Bonds are a type of investment that essentially acts as an agreement between the holder and the issuer. The bond issuer agrees to pay out a set amount of interest at regular intervals until either side terminates the contract, and then return the original sum borrowed plus any extra interest.
Typically bonds carry extremely low risk due to their long-term nature and low returns. Most bonds are considered "safe investments" so the potential danger lies with the type of issuer.
Most notably, governments issue bonds to finance wars or other national issues. For example, if a country is involved in an armed conflict they may have to borrow money from citizens or foreign sources to continue fighting, with interest rates that increase over time. In the long-term the war may end, but that doesn't mean citizens are off the hook for paying back their loans.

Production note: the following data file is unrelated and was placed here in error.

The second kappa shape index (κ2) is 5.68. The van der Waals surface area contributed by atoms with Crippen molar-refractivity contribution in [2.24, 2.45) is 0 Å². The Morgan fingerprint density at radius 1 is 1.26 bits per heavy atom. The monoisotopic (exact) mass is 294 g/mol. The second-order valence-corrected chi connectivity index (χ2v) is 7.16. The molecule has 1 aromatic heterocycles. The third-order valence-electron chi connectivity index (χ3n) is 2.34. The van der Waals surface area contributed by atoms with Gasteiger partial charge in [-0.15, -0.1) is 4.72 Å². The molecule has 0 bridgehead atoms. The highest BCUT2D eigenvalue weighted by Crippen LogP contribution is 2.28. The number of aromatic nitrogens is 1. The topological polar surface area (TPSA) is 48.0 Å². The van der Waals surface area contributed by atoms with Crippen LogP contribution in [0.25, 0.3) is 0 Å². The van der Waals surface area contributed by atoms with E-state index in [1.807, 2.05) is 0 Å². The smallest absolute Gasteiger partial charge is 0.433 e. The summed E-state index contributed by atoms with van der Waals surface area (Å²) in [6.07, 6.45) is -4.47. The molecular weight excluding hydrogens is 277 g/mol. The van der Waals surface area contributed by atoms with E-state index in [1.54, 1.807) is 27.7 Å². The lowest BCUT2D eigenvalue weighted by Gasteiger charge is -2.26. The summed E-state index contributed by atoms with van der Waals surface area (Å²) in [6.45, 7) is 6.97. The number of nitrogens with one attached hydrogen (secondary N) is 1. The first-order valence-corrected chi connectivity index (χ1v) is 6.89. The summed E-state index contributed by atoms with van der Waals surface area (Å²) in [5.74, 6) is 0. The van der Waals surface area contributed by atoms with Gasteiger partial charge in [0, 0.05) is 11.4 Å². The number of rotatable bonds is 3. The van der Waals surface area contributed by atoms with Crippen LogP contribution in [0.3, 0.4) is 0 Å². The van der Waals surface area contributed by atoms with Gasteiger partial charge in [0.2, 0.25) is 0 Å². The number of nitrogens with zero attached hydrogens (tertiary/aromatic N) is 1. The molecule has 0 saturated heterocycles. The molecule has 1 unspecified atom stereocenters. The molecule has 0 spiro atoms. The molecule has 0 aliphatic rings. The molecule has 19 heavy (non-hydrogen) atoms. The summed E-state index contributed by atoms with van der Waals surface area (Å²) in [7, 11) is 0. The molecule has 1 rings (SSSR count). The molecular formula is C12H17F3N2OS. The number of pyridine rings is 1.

These agreements are considered risky because of the complications involved with recalling quantum lent to a nation in crisis. Although the agreement is between two private individuals, it would be incredibly difficult to terminate without significant disagreement due to its binding nature.
However, since most bonds are state-backed there's little reason to be worried about their repayment. Most of the time bond defaults occur when the issuer is not a private entity but instead a corporation - which are known for using loopholes in order to avoid paying back debts.